Seddlings grown under limiting light tend to be tall as it attempts to obtain sunlight, this is affected by the process called Phototropism which plants grow towards the sun, the seedling tends to grow faster than the required time to grow as there is a shortage of sunlight, the leafs change colour from green to yellow has chlorophyl slowly deacreses, the stem of the seedlings are thinner as more enrgy is consumed to height moreover then width.
When there is sufficent sunlight the photosyhtneisis process occurs at a normal rate providing energy for cellular energy. The process of Photomorgenesis happens in light grown conditions, this process is vital in the survival and growth of the bean seed, germinating seeds dont resort to sunlight as all the nutrition is strored in the bean, they require sunlight on the second or third day of germinating. The data from the histogram and T-test suggest the hypothesis is correct which states that plants grown in no sunlight are taller than plants grown sunlight.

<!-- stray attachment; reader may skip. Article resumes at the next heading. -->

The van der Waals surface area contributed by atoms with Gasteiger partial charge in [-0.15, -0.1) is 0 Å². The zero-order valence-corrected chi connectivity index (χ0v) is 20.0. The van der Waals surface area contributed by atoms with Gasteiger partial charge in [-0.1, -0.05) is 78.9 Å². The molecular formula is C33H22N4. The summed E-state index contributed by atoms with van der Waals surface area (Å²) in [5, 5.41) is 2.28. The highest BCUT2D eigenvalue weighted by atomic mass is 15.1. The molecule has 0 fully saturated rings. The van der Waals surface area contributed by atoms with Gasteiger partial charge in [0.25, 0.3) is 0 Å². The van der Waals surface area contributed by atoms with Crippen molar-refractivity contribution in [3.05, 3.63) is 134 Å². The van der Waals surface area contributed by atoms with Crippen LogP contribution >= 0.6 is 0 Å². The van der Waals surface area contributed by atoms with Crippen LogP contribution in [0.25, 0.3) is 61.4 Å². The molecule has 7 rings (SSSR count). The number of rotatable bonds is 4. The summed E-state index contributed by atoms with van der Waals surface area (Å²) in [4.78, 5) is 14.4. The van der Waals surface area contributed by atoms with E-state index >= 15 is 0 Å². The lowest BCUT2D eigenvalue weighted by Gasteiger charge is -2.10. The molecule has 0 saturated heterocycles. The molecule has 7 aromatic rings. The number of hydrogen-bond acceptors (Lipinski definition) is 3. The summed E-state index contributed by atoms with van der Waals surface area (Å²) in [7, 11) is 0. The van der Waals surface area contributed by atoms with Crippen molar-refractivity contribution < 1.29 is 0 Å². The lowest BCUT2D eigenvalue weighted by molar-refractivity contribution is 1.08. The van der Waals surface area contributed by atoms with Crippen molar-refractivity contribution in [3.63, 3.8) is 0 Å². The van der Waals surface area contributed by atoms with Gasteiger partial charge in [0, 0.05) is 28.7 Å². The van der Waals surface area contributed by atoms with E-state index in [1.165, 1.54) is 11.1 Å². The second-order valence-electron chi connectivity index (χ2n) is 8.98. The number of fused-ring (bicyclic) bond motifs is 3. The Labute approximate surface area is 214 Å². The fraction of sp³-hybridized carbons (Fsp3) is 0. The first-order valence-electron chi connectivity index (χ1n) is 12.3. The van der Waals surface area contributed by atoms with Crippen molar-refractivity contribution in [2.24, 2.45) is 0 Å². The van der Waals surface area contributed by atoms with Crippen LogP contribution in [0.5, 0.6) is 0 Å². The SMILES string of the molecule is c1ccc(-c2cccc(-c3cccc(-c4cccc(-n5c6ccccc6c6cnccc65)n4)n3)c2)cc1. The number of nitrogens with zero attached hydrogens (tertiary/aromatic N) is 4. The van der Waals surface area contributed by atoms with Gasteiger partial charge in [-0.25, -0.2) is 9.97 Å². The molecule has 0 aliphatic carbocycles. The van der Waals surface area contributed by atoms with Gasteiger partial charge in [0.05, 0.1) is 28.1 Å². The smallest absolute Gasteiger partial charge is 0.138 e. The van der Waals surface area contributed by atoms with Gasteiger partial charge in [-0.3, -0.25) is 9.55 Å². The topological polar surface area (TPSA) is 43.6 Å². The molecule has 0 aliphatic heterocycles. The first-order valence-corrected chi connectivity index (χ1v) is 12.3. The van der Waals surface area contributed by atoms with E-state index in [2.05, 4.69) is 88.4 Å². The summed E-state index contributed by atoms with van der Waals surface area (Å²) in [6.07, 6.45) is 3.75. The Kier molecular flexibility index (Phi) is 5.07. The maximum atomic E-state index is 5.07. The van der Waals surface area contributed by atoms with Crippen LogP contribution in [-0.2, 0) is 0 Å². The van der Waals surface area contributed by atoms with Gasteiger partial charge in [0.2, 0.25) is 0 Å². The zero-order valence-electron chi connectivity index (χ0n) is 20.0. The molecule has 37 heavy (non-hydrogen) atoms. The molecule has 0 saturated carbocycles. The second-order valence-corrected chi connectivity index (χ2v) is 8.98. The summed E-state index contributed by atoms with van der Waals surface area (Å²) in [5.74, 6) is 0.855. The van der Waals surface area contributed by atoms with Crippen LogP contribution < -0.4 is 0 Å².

Table 1 which displays the Distribution of bean height within specific height groups illustrate the numbers increasing in observed frequency intervals of low light plants, while plants grown in light conditions discontinue growth at 239mm. Similar data is displayed in the histogram which illustrates Vigna Radiata seedlings grown in low light conditions to be longer in Size classes than seedlings grown in normal light, this brings the histogram further to the right for Fig. 2. The T-test proves similarly with the mean contrasting between the seedlings.